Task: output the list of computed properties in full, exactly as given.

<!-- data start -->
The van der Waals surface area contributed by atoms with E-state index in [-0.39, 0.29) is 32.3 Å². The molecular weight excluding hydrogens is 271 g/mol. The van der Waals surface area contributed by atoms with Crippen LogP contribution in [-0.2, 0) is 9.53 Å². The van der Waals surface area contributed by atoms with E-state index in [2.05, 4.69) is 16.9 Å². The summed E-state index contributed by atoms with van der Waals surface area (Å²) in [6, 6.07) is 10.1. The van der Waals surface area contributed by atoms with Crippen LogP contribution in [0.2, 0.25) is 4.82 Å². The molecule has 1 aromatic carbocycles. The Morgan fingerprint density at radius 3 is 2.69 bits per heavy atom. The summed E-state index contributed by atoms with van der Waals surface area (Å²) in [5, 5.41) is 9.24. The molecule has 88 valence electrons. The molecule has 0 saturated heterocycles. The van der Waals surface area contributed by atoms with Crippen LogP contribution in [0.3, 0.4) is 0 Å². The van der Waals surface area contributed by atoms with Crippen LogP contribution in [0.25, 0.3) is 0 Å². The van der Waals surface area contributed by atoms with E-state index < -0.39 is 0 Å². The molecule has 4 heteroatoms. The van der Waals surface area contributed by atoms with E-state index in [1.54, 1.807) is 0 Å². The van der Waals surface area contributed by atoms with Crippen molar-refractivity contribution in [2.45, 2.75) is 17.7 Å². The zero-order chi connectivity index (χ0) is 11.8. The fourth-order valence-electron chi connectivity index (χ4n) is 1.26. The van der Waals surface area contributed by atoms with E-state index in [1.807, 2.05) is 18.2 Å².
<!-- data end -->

The van der Waals surface area contributed by atoms with E-state index in [-0.39, 0.29) is 32.3 Å². The molecular weight excluding hydrogens is 271 g/mol. The van der Waals surface area contributed by atoms with Crippen LogP contribution in [-0.2, 0) is 9.53 Å². The van der Waals surface area contributed by atoms with E-state index in [2.05, 4.69) is 16.9 Å². The summed E-state index contributed by atoms with van der Waals surface area (Å²) in [6, 6.07) is 10.1. The van der Waals surface area contributed by atoms with Crippen LogP contribution in [0.2, 0.25) is 4.82 Å². The molecule has 1 aromatic carbocycles. The Morgan fingerprint density at radius 3 is 2.69 bits per heavy atom. The summed E-state index contributed by atoms with van der Waals surface area (Å²) in [5, 5.41) is 9.24. The molecule has 88 valence electrons. The molecule has 0 saturated heterocycles. The van der Waals surface area contributed by atoms with Crippen LogP contribution in [0.3, 0.4) is 0 Å². The van der Waals surface area contributed by atoms with Crippen LogP contribution in [0.25, 0.3) is 0 Å². The van der Waals surface area contributed by atoms with E-state index < -0.39 is 0 Å². The molecule has 4 heteroatoms. The van der Waals surface area contributed by atoms with E-state index in [1.54, 1.807) is 0 Å². The van der Waals surface area contributed by atoms with Crippen molar-refractivity contribution in [2.45, 2.75) is 17.7 Å². The zero-order chi connectivity index (χ0) is 11.8. The fourth-order valence-electron chi connectivity index (χ4n) is 1.26. The van der Waals surface area contributed by atoms with E-state index in [1.807, 2.05) is 18.2 Å².